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Handing Down Family Heritage -- One Stitch at a Time

Grandma and Grandpa are the closest links to the past -- and often the best source of information about your family's story.


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Resource: ARA Content
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Where do I belong? How do I fit in? These are questions kids start asking as soon as they're old enough for school. Grandma and Grandpa are the closest links to the past -- and often the best source of information about your family's story.

Not only can connections be made with the past through stories and the sharing of photographs, but with the passing down of bits and pieces of family history. Tell your family story one stitch at a time with a crazy quilt. Snuggle up with your grandchild under a quilt that tells the story that is uniquely his or hers.

Crazy quilts have a great deal of history in this country. In Colonial times, when old blankets and coverlets began to wear out, they were patched up -- out of necessity -- with whatever material happened to be around at the time: used clothing scraps, uniforms, and worn blankets. The practice led to the creation of quilts with a lot of history. Years later during the Victorian era, a time of prosperity, crazy quilts were made not out of necessity, but as an art form that women took great pride in. They used silks, velvets and abundant embroideries to create quilts so beautiful, many ended up in museums.

In modern days, people have turned them into family keepsakes that bundle together memories. "Making a crazy quilt is a great way to pass down family history," says Jennifer Gigas, educational consultant for the sewing machine company, Bernina of America. "When you look back at a family's history, grandma and grandpa's wedding day is a good starting point, and any symbols related to the union such as a handkerchief, lace or even buttons from the wedding gown can be used to create the ultimate family keepsake -- a crazy quilt,"

In the old days, materials were sewn together by hand. Today, high-tech sewing machines -- like Bernina's artista 165E Heritage Edition-- do the work for you. This versatile and surprisingly affordable sewing and embroidery system has a convenient touchscreen, exclusive rescaling feature and the optional CPS software that lets you exchange decorative stitches or embroidery designs easily in your crazy quilt. You don't have to make a large quilt -- you can make a wall hanging, throw or pillow that is not only decorative but tells the family story. The story will be a requested favorite that will be a time of bonding during a bedtime snuggle.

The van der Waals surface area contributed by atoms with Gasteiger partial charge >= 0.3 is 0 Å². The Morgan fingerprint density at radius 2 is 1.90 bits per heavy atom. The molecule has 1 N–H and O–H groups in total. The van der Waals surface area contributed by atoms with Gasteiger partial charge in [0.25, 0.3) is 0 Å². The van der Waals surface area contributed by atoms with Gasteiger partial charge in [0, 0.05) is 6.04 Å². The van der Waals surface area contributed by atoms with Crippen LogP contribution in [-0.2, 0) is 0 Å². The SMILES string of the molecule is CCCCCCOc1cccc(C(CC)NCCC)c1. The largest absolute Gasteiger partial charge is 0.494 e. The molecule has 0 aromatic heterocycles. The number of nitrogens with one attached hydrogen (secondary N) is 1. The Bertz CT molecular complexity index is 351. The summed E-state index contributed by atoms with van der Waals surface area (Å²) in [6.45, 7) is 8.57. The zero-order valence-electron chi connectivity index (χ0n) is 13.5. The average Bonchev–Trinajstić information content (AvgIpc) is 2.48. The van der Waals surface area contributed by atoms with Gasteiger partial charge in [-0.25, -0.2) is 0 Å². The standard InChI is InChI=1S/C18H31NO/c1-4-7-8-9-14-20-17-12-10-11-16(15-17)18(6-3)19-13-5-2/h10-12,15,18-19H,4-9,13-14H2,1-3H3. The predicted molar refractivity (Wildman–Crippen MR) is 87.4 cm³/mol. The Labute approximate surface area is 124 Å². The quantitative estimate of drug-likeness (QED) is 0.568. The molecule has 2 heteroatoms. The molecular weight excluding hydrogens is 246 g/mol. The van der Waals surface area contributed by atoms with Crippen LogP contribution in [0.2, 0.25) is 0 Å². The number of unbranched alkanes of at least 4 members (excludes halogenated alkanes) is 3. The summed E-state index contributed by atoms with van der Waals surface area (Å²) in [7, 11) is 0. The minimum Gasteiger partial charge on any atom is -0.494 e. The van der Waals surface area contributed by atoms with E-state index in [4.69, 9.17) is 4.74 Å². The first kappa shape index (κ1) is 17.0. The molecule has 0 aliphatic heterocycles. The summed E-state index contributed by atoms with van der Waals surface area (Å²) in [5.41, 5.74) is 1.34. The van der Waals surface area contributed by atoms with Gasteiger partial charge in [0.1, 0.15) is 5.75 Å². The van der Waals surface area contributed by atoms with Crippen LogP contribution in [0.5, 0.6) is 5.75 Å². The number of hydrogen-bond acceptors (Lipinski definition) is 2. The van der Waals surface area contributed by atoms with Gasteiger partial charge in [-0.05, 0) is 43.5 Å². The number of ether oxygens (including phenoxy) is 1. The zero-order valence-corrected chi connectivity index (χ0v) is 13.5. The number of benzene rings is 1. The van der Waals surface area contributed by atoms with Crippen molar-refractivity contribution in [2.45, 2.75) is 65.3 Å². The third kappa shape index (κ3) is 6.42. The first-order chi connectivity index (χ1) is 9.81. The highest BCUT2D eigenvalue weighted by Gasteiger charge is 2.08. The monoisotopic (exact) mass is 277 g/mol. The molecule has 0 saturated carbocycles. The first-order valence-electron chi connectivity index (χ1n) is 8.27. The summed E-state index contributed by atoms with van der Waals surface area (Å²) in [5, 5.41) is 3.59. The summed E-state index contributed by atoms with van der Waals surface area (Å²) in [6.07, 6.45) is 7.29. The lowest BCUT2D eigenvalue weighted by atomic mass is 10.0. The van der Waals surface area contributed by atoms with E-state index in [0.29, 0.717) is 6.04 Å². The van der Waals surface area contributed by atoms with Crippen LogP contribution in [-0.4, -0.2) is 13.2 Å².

"Once you have the piece of fabric from grandma's wedding dress and sew on lace, beads, charms, and mementos,, you can add embellishments, bits and pieces of family history -- grandpa's war medals, baby clothes, uniforms, prom dresses, Girl Scout patches and the like."

Gigas says many people use embroidery to personalize their quilts even further. "The embroidery feature on Bernina's artista machines make it easy to add bits of history such as names, dates, favorite sayings. Your only limit is your imagination."

In addition to embellishments and colorful embroidery, photos can be transferred to fabric and added to this historical piece, and permanent ink can be used to add personal touches -- the signatures of older family members and finger or footprints of new babies.

Or take a small piece of your crazy quilted material and make a shadow box of memories of a single event such as a wedding or special trip. The crazy quilt piece can serve as the background. Photographs and larger mementos can be secured to the fabric.

"As we get older, family history becomes more important and one way to keep memories alive is to sew from the heart," says Gigas.

Courtesy of ARA Content

Source Information: ARA Content, New Providence, NJ, USA: Genealogy Today LLC, 2004.

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